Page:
You know what you’re in for with the first shot, of a snowy patch of woods in late autumn, while a voice-over intones the Lord’s Prayer. A deer wanders into the frame, and the camera pulls back to reveal someone aiming a rifle. Bang! Christianity and unmotivated gun violence: ain’t that America? Prisoners, the first film in English by the Quebec director Denis Villeneuve (Incendies), feels as though it wants to be part of the national conversation; it seems to want to be more than a kidnapped-kids thriller (especially with its generous running time of two hours and thirty-three minutes). For a long time, Villeneuve’s patient formalism and Roger Deakins’ typically luscious cinematography make Prisoners a pleasant, and pleasantly adult, sit. Then it seems to remember that it has to wrap things up neatly (why?), and the last half hour, despite the occasional jolt of excitement, is an embarrassment.
In a drab Pennsylvania suburb, two families get together for Thanksgiving: Hugh Jackman and Maria Bello head over to the (slightly better-looking) home of Terrence Howard and Viola Davis. Jackman, I think, also brings some of the deer his son just shot in the first scene. The families each have a teenage kid and a small daughter. The two small daughters leave the house after Thanksgiving dinner and never return. Prisoners then becomes about how the parents, and specifically Jackman, respond to the crisis. Howard and Davis recede, and Bello zonks herself out on pills — the brief moments of levity the elsewhere-vibrant actresses Bello and Davis share pre-kidnapping have to last us a long time, because the movie turns into The Hugh Jackman Show. The poor man, who seems to have dedicated much of his film career to making us forget he can also be a charming song-and-dance light comedian, rages and suffers and howls and falls off the wagon and generally comports himself like someone even Wolverine might cross the street to avoid.
The police, led by Jake Gyllenhaal as a detective who’s “never lost a case,” find a mentally challenged young man (Paul Dano) who certainly seems to be the kidnapper, but the girls are nowhere to be seen, and after 24 hours the cops have no evidence on him and have to release him. Wolverine — er, Jackman — swings into action, kidnapping Dano, stashing him in a dilapidated, abandoned apartment building he happens to have inherited, and torturing him for information while Terrence Howard mostly stands around looking queasy. Meanwhile, someone else is sneaking around the neighborhood at night and apparently breaking into the Jackman and Howard homes. Could he be the kidnapper? Or how about the old child-molesting ex-priest who has something interesting in his basement?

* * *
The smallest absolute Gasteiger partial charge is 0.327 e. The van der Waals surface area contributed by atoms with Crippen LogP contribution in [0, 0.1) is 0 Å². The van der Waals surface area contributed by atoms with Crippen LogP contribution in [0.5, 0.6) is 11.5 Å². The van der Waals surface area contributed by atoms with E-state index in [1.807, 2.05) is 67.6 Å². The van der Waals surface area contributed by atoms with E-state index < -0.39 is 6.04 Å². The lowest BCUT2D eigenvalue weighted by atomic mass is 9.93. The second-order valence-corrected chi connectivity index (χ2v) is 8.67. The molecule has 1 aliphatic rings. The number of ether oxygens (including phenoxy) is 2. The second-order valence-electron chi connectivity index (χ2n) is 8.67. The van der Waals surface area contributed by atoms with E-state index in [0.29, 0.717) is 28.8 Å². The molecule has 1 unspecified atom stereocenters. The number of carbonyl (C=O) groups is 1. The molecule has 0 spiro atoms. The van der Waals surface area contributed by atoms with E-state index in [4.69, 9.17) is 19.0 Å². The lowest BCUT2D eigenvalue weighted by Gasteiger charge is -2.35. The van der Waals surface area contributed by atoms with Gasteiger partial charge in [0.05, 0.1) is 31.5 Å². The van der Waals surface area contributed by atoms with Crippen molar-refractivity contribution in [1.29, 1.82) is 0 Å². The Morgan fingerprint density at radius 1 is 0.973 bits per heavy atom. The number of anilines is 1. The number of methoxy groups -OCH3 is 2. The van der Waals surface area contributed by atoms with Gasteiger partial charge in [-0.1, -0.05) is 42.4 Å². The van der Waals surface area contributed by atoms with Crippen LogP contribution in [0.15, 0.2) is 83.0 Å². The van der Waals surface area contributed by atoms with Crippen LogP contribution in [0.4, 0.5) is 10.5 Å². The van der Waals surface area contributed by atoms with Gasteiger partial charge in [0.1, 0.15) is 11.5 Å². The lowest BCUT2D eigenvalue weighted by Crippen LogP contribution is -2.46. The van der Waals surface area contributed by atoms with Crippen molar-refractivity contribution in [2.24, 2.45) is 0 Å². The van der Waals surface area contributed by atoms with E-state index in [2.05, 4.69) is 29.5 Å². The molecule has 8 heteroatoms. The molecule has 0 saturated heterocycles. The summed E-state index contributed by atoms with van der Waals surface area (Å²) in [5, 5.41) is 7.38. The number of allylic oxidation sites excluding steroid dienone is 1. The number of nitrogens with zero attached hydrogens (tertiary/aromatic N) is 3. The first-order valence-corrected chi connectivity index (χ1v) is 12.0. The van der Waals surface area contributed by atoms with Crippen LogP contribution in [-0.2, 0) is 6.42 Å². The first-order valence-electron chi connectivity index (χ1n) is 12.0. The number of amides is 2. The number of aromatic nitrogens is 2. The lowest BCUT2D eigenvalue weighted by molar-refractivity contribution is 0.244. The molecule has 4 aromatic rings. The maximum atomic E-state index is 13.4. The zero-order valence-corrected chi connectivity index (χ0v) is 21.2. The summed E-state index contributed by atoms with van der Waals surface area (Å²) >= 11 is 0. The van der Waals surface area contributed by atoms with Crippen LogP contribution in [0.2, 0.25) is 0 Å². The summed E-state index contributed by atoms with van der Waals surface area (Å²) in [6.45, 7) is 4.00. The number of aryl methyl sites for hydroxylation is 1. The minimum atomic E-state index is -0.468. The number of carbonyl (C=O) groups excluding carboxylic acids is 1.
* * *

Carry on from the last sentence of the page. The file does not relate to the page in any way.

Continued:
Denis Villeneuve appears to be fighting this material tooth and nail. He brings a burnish of high burgundy seriousness to the staging, but the plot is irredeemably pulpy and runs on a thin tank of coincidence and convolution. Villeneuve seems to want the film to say something about the American character as personified by Jackman, a struggling carpenter (Jesus?) who fills his own basement with survival supplies and passes easily into righteous fury. Gyllenhaal’s cop, I guess, is there as balance, but he doesn’t do much of anything, and it takes him forever to figure anything out (some detective). The extended running time is there to pile on more and more twists, not to discover anything in the characters. The only thing we learn about Terrence Howard’s character, aside from his not having the stomach for torture, is that he plays the trumpet badly. About Viola Davis we learn not even that much. Spike Lee’s comments about mishandling of black characters in films made by white people are sometimes an occasion for eye-rolling, but after seeing Prisoners you might acknowledge he has a point.
And then the movie gears up for its gripping climax and becomes terrible. The filmmaking remains crystalline, immaculate, which makes the implausibilities much bitterer pills to swallow. Something seems to happen, and then no, it didn’t happen that way, and someone is in custody that the cops like for the crime, but then whoops, someone isn’t in custody any more, and someone goes alone to someone else’s house and at that point, by simple process of elimination, you wait for the big reveal, and it happens, and while you’re still trying to get your brain around the laughable disparity in size between the threatened party and the threatener, more stuff happens and people act stupidly and good god, is this going to be over any time soon? There are two movies at war here: a glum, wintry character drama from the Atom Egoyan mold (say, The Sweet Hereafter or Exotica) and a very-particular-set-of-skills thriller á la Taken. Guess which movie wins, but it’s not even fun on a Taken level, never mind as devastating as Sweet Hereafter. This movie is impeccably-made horseshit.